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Auntie Duckie
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Hiya PB,

I know things would be different since I'm male, but I can see how this would really drive you nuts. Here's what I would suggest, but please don't be afraid to change or ignore any/all of it. Experiences make us unique, regardless of how we score out in MBTI.

Your relationship with your friend didn't develop over-night so the process to give yourself more room and still keep her as a friend won't be as easy as a single event/talk. It's something you will likely need to work on over time.

As an ESFJ, I appreciate knowing where the social boundaries are with people that I care about. I know that people need their own space and if I were to upset their routine it would really bother me for causing them distress. My instinct is to stay close, comfort, talk and share with my friends. That instinct can be kept in check by knowing how my closest friends feel about things.

You could try just casually chatting about it over a drink or meal. Be careful of your tone and keep it jovial. Serious conversation means I've done something wrong, which makes me want to put up barriers to keep the pain of rejection away. OTOH... if we are talking and you are smiling and cheerful while explaining things, I'm wide open and everything you are saying is gospel. It may not "sink" in the first time, but the seeds are planted and help explain how the relationship is going to be.

Don't try to cram everything you want to say into 1 conversation. I need to process things in layers and it can take a little time to do so. Once it's processed we can move on, but if we try to cram for the exam... bad.

Remember, if you give a little, we'll give equal or more, so try to always work in a boundary when we are bonding.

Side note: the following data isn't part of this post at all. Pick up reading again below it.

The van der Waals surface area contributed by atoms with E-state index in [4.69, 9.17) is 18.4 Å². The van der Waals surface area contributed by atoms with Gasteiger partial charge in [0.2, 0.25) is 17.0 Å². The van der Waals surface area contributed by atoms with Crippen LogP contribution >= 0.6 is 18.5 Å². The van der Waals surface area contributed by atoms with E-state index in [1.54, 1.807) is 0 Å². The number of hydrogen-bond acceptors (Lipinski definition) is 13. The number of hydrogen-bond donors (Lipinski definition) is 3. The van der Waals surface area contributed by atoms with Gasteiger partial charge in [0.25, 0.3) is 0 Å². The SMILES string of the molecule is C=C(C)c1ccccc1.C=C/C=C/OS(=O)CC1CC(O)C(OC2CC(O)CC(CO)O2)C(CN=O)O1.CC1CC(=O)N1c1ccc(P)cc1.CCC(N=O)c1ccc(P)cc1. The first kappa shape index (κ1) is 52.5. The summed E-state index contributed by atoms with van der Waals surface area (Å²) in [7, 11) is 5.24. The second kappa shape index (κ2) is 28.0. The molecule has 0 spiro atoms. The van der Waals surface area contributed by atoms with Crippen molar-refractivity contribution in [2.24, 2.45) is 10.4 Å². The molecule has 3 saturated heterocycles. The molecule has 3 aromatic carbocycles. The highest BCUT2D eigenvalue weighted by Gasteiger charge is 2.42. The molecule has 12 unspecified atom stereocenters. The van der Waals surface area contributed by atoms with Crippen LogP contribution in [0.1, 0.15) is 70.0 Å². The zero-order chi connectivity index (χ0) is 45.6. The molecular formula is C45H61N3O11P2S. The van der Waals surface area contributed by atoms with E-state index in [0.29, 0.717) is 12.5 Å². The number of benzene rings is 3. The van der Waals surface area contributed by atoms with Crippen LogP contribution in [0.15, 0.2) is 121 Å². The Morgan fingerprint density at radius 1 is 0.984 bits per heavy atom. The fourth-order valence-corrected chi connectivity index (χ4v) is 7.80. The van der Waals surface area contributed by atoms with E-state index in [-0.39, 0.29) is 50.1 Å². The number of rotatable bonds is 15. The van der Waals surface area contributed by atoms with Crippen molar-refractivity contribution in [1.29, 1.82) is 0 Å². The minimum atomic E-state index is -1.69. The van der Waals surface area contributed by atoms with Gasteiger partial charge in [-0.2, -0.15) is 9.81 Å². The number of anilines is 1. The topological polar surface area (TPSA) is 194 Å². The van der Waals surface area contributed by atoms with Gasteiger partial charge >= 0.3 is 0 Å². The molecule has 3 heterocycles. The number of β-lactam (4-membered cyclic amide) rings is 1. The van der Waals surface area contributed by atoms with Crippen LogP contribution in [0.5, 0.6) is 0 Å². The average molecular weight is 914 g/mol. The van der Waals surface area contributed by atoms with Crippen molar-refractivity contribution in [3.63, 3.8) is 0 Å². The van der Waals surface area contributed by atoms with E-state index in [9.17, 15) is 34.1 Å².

I hope it helps and things work out over time.

Regards,

-ZDD
 

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You could try just casually chatting about it over a drink or meal. Be careful of your tone and keep it jovial. Serious conversation means I've done something wrong, which makes me want to put up barriers to keep the pain of rejection away. OTOH... if we are talking and you are smiling and cheerful while explaining things, I'm wide open and everything you are saying is gospel. It may not "sink" in the first time, but the seeds are planted and help explain how the relationship is going to be.
This piece of advice stuck out to me and I have to inject another comment here. :)
My ESFJ inlaw, her husband, my husband and I are all meeting this week to talk, after they refused to meet with a mediator (things have gotten very tense between us and that was our suggestion as to how to reach reconciliation). What I found interesting is that she insisted that we have the conversation over dinner at a restaurant. As a very private person (not to mention an HSP), this was one of the worst possible scenarios I could imagine for this conversation. It will be extremely serious, I know, and may possibly be explosive- emotions are so high! But this is not the first time she has insisted to have a very serious conversation over a meal. I'm wondering now if this is actually an attribute of her personality, not just a preference or even a power-trip.
It makes a little more sense why she was so insistent when I asked if we could instead meet at one of our homes or over just coffee and such. My husband and I agreed- we both were not going to eat anything! In such a serious conversation, why would we??
What an interesting difference. Thank you for that insight!
 

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Auntie Duckie
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I absolutely agree. As an ESFJ, I can pick up on the heavy tension in the air really easily, and that makes me go on red alert if I'm not careful!! I'm suggesting they have a quiet coffee or quick bite and as part of the light-hearted conversation (if the mood is appropriate) that she casually interject a quick story about how she recharges by having space around her with nobody there, or how "so-and-so" stopped by one time and it was uncomfortable. It won't be easy, or quick, but if the friendship is worth it I think she can get some relief over time.

One other thing about me (ESFJ)... if I get really tense, my unconscious body language makes people around me tense.
 

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Honestly, as an ESFJ I am very good at picking up on emotions, but as to WHY those emotions exist I can often be exceedingly clueless and puzzled over for many hours [depending on the emotion or who is showing the emotion].